It seems as if everyone is getting invited to the smart home audio party, and now Sonos has combined with Ikea to create the Ikea Symfonisk bookshelf speaker because apparently, floating shelves don’t play music. Google Nest Audio can’t hold your books while playing the latest hits on Spotify, but it offers enough features to challenge the attraction of a singing bookshelf.
These two smart speakers couldn’t be more different aesthetically and practically. The Google Nest Audio is designed to be at the center of everything, while the Ikea Symfonisk essentially begs to be mounted in a library-themed environment. Both are effective speakers with excellent sound quality, while each has its own strengths and weaknesses.
Visual appeal is obviously important, and both speakers manage their own style and placement well.
|Ikea Symfonisk||Google Nest Audio|
|Dimensions||12”H x 6” D x 4” W||6.89” H x 3.07” D x 4.89” W|
|Colors||Black and White||Chalk, Charcoal, Sand, and Sky|
|Placement||Stand-alone or as a bookshelf||Sits on flat surfaces or mounts with an encasement sold separately|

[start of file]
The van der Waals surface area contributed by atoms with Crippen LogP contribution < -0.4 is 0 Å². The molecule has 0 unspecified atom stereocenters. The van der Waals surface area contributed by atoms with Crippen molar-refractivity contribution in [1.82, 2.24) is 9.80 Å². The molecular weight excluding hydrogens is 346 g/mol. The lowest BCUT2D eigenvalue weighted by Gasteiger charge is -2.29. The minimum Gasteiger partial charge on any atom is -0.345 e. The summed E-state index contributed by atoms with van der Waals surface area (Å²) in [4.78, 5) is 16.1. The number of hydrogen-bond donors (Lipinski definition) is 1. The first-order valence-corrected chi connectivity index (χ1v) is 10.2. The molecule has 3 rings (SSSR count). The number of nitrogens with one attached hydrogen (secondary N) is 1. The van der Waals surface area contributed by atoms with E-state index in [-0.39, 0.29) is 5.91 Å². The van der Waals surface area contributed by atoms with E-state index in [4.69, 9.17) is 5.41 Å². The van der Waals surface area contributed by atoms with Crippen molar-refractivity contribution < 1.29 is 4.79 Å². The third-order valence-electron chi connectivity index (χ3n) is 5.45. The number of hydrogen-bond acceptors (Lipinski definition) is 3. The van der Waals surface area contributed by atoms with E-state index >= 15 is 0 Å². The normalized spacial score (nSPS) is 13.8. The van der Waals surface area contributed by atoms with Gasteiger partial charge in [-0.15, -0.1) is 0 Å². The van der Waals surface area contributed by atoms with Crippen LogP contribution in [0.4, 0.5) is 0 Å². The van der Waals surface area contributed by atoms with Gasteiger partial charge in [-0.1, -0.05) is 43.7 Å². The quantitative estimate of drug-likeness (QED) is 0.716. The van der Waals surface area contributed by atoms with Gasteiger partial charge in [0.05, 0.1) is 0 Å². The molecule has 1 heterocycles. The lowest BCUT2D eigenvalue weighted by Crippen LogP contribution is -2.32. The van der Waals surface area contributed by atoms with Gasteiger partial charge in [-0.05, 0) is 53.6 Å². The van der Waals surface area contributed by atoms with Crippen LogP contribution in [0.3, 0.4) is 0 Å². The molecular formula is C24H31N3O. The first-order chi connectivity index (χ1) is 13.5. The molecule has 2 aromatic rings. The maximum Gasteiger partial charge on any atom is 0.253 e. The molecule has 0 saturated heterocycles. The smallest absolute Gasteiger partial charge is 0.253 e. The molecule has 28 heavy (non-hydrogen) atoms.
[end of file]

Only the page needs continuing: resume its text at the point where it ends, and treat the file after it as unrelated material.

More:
|Ports||Ethernet and power cable||Power cable port only|
|Design||Plastic and silicone rubber base. 100% polyester fabric over the body.||70% recycled plastic enclosure with 100% polyester fabric exterior.|
For the Google Nest Audio, the internal tweeters are placed so that they create 360 degrees of sound. This makes sense as the Nest Audio is designed for flat-surface placement anywhere in the home, but particularly in the center of the room, if the power cable isn’t an inconvenience. The Nest Audio comes in various colors to satisfy those who prefer adding a little flair to their home environment.
The Ikea Symfonisk’s sound is forward-directed, a sensible choice considering the fact that it can be used as a bookshelf. Unfortunately, it lacks the visual appeal from some of Sonos’ other offerings—it looks like a pretty standard speaker—and only comes in black and white versions. It does have the addition of an ethernet port, which the Google Nest Audio lacks, for a consistent and more stable internet connection.